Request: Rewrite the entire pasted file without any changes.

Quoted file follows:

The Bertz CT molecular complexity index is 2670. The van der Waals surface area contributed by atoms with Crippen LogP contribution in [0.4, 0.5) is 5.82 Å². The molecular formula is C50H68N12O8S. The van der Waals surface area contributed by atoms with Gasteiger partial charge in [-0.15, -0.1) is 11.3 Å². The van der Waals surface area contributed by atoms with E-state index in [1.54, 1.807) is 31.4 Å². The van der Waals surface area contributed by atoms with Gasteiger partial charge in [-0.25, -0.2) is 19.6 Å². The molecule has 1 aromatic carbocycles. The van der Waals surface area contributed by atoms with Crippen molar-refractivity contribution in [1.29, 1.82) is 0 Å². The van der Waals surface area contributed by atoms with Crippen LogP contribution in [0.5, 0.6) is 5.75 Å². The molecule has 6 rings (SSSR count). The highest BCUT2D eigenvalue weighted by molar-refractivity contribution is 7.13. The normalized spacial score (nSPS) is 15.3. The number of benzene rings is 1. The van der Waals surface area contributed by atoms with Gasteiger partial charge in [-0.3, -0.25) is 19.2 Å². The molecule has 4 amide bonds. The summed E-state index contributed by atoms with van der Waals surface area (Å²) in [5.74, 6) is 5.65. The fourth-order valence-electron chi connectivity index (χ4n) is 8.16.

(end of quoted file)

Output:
The Bertz CT molecular complexity index is 2670. The van der Waals surface area contributed by atoms with Crippen LogP contribution in [0.4, 0.5) is 5.82 Å². The molecular formula is C50H68N12O8S. The van der Waals surface area contributed by atoms with Gasteiger partial charge in [-0.15, -0.1) is 11.3 Å². The van der Waals surface area contributed by atoms with E-state index in [1.54, 1.807) is 31.4 Å². The van der Waals surface area contributed by atoms with Gasteiger partial charge in [-0.25, -0.2) is 19.6 Å². The molecule has 1 aromatic carbocycles. The van der Waals surface area contributed by atoms with Crippen molar-refractivity contribution in [1.29, 1.82) is 0 Å². The van der Waals surface area contributed by atoms with Crippen LogP contribution in [0.5, 0.6) is 5.75 Å². The molecule has 6 rings (SSSR count). The highest BCUT2D eigenvalue weighted by molar-refractivity contribution is 7.13. The normalized spacial score (nSPS) is 15.3. The number of benzene rings is 1. The van der Waals surface area contributed by atoms with Gasteiger partial charge in [-0.3, -0.25) is 19.2 Å². The molecule has 4 amide bonds. The summed E-state index contributed by atoms with van der Waals surface area (Å²) in [5.74, 6) is 5.65. The fourth-order valence-electron chi connectivity index (χ4n) is 8.16.